Date of Degree

9-2016

Document Type

Dissertation

Degree Name

Ph.D.

Program

Psychology

Advisor(s)

Roger Hart

Committee Members

Martin Ruck

Brett Stoudt

Subject Categories

Civic and Community Engagement | Community Psychology | Developmental Psychology | Leadership Studies | Models and Methods | Other Social and Behavioral Sciences | Social and Behavioral Sciences

Keywords

children's rights; organizational governance; international research; participatory research; community development; childhood studies

Abstract

The goal of this study is to learn how new types of children’s associations around the world are organizing themselves and how their organizational structures reflect contemporary understandings of children’s capacities as citizens. The purpose is to identify different types and qualities of participatory children’s associations and how each affords opportunities for children to exercise their right to freedom of association, develop capacities for self-governance in groups, and promote the principles of inclusion (non-discrimination) and equity (fairness). To this end, I document and analyze diagrams of organizational structures that members of different children’s associations created during the Article 15 Project capacity-building workshops around the world, which were coordinated in collaboration with child-centered community development agencies. I supplement this analysis with data from my own observations of how participants created their diagrams, as well as participants’ video-recorded explanations of their diagrams, which I collected in my role as a workshop facilitator. One outcome of this research is a typology of the organizational structures of new types of children’s associations that can inform future research on the potential for children’s associations to support children’s capacities to participate in the governance of issues affecting their lives. Another outcome of this research is a list of strategies different children’s associations use to become more inclusive and equitable in regard to age, gender, and other social demographics. This list of strategies may be of interest to current members of children’s associations and adults who support them. The findings also respond to the need for scholarship in childhood studies to develop theoretical frameworks that transform conceptual dichotomies in the study of children, such as childhood as a state of being versus becoming, into spectrums that attend to the complexities and interplay of such oppositions.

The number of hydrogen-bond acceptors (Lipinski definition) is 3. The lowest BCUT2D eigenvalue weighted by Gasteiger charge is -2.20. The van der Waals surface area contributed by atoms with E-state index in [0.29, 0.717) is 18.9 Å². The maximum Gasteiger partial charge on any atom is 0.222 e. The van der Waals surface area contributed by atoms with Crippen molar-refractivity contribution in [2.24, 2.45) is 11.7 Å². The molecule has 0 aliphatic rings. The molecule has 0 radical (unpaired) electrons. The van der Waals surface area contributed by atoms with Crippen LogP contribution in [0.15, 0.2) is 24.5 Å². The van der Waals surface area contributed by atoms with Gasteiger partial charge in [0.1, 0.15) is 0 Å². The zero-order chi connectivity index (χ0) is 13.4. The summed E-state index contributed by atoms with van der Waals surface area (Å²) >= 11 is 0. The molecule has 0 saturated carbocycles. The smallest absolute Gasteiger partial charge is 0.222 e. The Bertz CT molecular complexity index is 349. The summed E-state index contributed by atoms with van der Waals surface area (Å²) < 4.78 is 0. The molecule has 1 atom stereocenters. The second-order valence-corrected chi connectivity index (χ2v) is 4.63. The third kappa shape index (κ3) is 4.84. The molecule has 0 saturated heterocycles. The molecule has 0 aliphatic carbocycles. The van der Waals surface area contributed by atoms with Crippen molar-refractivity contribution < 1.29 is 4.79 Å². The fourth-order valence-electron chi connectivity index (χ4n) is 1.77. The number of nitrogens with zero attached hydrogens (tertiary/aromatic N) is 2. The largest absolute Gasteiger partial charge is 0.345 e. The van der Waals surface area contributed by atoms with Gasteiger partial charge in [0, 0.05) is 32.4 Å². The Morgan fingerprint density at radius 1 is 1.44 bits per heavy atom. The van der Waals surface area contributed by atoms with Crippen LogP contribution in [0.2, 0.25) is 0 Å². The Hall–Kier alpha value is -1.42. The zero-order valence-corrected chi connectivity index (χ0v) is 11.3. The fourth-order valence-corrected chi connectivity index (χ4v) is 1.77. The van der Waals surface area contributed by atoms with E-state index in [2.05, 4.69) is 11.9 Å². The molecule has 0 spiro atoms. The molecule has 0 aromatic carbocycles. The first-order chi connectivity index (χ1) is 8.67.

To view the content in your browser, please download Adobe Reader or, alternately,
you may Download the file to your hard drive.

NOTE: The latest versions of Adobe Reader do not support viewing PDF files within Firefox on Mac OS and if you are using a modern (Intel) Mac, there is no official plugin for viewing PDF files within the browser window.